Odd working schedules

Originally posted 4-17-2011:
I love it when current events make writing a blog entry easier. I am looking at the Aviation world again, and the new concerns about Air Traffic Controllers sleeping on their shifts.  If you have not been following the story - there have been 5 reported incidents to the FAA of an air traffic controller falling asleep on duty in the last month. Apparently, many of these controllers are doing a night shifts mixed with day shifts leading to fatigue issues. 

The AP wrote a brief article about what these odd work schedules can do to someone.  On top of fatigue, some other scary side effects these work schedules can cause include:
  • "all kinds of problems related to memory and learning"
  • "inability to concentrate"
  • "affects...the ability to understand how one thing is related to another"
And finally the biggest kicker - "people working night shifts are more subject to chronic intestinal and heart diseases and have been shown to have a higher incidence of some forms of cancer." 

Not exactly the side effects you want from someone doing a job that requires critical thinking and could impact your safety.  It can be just plain dangerous in some situations. This is why fatigue for healthcare workers has been a concern for patient safety advocates for some time now. In fact, AHRQ has been looking closely at healthcare worker fatigue for about 10 years now.  I know nurses that have been subjected to similar work schedules in the last few years, and I always wonder if they really 100% at doing their job when they are not on a regular sleep cycle.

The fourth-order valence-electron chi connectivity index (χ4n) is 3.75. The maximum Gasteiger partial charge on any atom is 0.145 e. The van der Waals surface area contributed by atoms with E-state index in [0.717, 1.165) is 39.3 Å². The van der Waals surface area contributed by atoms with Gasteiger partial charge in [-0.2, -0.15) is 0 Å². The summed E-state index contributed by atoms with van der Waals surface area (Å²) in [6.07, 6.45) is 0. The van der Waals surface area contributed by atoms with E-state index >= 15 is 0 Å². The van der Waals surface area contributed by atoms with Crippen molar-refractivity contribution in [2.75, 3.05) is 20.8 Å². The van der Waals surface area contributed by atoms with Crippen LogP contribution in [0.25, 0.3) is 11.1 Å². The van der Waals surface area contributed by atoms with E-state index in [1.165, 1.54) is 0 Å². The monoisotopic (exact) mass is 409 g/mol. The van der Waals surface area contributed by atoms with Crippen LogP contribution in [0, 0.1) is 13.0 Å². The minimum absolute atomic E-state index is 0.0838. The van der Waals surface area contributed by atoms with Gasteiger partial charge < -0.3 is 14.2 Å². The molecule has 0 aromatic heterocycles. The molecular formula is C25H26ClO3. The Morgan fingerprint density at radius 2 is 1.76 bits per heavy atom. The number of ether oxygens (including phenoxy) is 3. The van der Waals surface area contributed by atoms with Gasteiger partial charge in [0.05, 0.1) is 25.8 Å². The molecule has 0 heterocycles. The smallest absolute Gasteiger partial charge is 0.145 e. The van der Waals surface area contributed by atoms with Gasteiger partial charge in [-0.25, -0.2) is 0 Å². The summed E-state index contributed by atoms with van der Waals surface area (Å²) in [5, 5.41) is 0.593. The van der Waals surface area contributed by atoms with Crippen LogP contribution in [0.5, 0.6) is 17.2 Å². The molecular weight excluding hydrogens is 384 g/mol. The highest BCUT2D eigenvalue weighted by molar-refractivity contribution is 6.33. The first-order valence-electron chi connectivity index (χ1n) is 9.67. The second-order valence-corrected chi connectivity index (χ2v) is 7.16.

The AP article does have a wonderful solution - naps. The suggestion is to allow on-shift naps, have someone else run the shift temporarily, to get someone running on their full cognitive abilities. I always thought the Spanish had it right with with their siestas. And even if naps are not practical, the FAA is going to look at changing the way shifts are scheduled for air traffic controllers. 

Maybe on-shift naps are an appropriate solution for healthcare workers fighting fatigue from odd work hours.  And even if not, administrators should be making sure they are not setting up healthcare providers to risk a potential error from harming a patient. Julie Thao had worked 16 hours, and slept in the hospital overnight before she accidentally switched an epidural and IV medication for a patient.

Think of it this way - "Studies have shown that a sleep-deprived driver is as impaired as someone with enough alcohol in his blood to be considered a drunken driver." I don't want someone that sleep deprived on the same road I am driving. Nor do I want someone that sleep deprived treating me or a member of my family in a healthcare setting.